Le Lait, the director of Morse’s election committee, said that the recall isn’t necessarily partisan and that early voting tallies don’t foretell the election’s outcome.
“We had 200 canvassers out on Saturday,” she said, including Lonnie and Sandy Phillips, the parents of Jessica Ghawi, who was killed in the Aurora theater shooting. “I think we hit like 12,000 doors.”
Registered Republicans in Morse’s district didn’t all cast votes along party lines.
“I voted to recall Morse because I think he has contempt for his constituents,” said Daniel Cole, executive director of the El Paso County Republican Party, who lives in Morse’s district. “He’s made public comments about not reading his constituents’ e-mails.”
Morse said during the debate on the gun bills that he received thousands of e-mails, a majority from outside his district, that were negative and nasty and that he didn’t read them, Le Lait said.
Voters in Morse’s district said they received automated calls in the past few weeks from recall backers pointing out a $350,000 contribution by Bloomberg to Denver-based Taxpayers for Responsible Democracy, which donated money to A Whole Lot of People for John Morse and Pueblo United for Angela, according to records kept by the Secretary of State.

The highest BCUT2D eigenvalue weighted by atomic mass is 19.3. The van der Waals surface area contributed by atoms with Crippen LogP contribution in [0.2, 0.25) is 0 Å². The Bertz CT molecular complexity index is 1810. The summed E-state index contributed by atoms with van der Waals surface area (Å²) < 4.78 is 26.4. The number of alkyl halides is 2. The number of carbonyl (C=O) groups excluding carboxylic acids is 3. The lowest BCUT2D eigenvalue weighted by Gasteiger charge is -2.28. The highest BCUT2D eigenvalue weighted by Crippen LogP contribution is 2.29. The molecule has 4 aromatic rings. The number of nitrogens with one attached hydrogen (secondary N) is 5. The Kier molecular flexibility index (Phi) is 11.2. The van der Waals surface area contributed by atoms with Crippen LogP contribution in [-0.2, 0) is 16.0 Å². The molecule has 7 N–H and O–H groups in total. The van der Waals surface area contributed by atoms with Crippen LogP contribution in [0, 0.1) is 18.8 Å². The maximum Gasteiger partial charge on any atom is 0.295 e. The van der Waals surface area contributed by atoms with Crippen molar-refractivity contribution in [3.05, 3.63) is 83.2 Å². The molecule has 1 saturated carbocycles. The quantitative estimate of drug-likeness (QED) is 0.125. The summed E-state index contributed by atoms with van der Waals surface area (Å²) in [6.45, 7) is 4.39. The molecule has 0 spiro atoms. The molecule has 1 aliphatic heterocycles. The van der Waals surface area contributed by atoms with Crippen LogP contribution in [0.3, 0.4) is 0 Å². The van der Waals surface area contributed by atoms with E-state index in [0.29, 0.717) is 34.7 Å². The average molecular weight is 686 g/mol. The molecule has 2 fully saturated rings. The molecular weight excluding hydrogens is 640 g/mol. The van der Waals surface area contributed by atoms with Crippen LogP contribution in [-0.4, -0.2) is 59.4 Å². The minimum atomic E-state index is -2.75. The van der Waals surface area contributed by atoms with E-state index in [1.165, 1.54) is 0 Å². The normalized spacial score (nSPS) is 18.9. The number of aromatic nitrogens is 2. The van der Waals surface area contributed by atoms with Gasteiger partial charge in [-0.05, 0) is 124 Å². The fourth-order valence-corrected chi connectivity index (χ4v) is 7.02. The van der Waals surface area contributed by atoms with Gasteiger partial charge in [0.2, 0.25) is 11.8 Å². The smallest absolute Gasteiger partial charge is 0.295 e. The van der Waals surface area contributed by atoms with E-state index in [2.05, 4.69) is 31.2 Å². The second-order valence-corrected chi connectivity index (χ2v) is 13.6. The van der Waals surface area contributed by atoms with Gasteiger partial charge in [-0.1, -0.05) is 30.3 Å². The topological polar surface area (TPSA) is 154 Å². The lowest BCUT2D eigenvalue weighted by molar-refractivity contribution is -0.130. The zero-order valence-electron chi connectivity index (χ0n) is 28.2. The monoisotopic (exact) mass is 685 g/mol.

The National Rifle Association’s Committee to Restore Coloradans’ Rights reported to the Secretary of State that it raised about $253,035 between Aug. 23 and Aug. 29, all of it contributed by the Fairfax, Virginia-based NRA Institute for Legislative Action.
Residents in both Morse’s and Giron’s districts said they also received numerous mail advertisements.
“I’ve had two to five mailers in my mail every stinking day -- that’s a lot of money spent for print,” said Karole Campbell, 49, a registered Republican in Manitou Springs who said she plans to vote against the recall. “It’s gotten to the point where I can’t even read them because I can’t tell who is advocating for what.”
To contact the reporters on this story: Jennifer Oldham in Denver at firstname.lastname@example.org
To contact the editor responsible for this story: Stephen Merelman at email@example.com